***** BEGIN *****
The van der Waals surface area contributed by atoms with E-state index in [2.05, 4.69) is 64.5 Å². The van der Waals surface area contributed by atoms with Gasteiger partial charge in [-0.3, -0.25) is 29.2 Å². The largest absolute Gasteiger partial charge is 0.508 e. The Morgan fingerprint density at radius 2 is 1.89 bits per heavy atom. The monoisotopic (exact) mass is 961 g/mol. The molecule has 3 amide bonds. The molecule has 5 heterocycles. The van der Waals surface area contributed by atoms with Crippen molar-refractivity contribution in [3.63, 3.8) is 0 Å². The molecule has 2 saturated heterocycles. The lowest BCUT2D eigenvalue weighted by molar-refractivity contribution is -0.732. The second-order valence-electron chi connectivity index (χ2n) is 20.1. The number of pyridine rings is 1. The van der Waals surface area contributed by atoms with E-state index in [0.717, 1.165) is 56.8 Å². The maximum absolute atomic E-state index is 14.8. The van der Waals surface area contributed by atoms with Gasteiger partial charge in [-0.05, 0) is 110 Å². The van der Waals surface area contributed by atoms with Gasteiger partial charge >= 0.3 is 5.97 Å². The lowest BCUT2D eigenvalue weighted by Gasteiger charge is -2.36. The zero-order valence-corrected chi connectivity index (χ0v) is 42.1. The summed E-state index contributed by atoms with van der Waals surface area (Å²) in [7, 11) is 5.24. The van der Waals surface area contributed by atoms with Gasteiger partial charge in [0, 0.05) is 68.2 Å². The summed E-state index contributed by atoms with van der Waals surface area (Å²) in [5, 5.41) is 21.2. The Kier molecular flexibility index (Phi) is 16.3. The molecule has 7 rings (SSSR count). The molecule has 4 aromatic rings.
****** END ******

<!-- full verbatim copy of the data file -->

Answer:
The van der Waals surface area contributed by atoms with E-state index in [2.05, 4.69) is 64.5 Å². The van der Waals surface area contributed by atoms with Gasteiger partial charge in [-0.3, -0.25) is 29.2 Å². The largest absolute Gasteiger partial charge is 0.508 e. The Morgan fingerprint density at radius 2 is 1.89 bits per heavy atom. The monoisotopic (exact) mass is 961 g/mol. The molecule has 3 amide bonds. The molecule has 5 heterocycles. The van der Waals surface area contributed by atoms with Crippen molar-refractivity contribution in [3.63, 3.8) is 0 Å². The molecule has 2 saturated heterocycles. The lowest BCUT2D eigenvalue weighted by molar-refractivity contribution is -0.732. The second-order valence-electron chi connectivity index (χ2n) is 20.1. The number of pyridine rings is 1. The van der Waals surface area contributed by atoms with E-state index in [0.717, 1.165) is 56.8 Å². The maximum absolute atomic E-state index is 14.8. The van der Waals surface area contributed by atoms with Gasteiger partial charge in [-0.05, 0) is 110 Å². The van der Waals surface area contributed by atoms with Gasteiger partial charge >= 0.3 is 5.97 Å². The lowest BCUT2D eigenvalue weighted by Gasteiger charge is -2.36. The zero-order valence-corrected chi connectivity index (χ0v) is 42.1. The summed E-state index contributed by atoms with van der Waals surface area (Å²) in [7, 11) is 5.24. The van der Waals surface area contributed by atoms with Gasteiger partial charge in [0, 0.05) is 68.2 Å². The summed E-state index contributed by atoms with van der Waals surface area (Å²) in [5, 5.41) is 21.2. The Kier molecular flexibility index (Phi) is 16.3. The molecule has 7 rings (SSSR count). The molecule has 4 aromatic rings.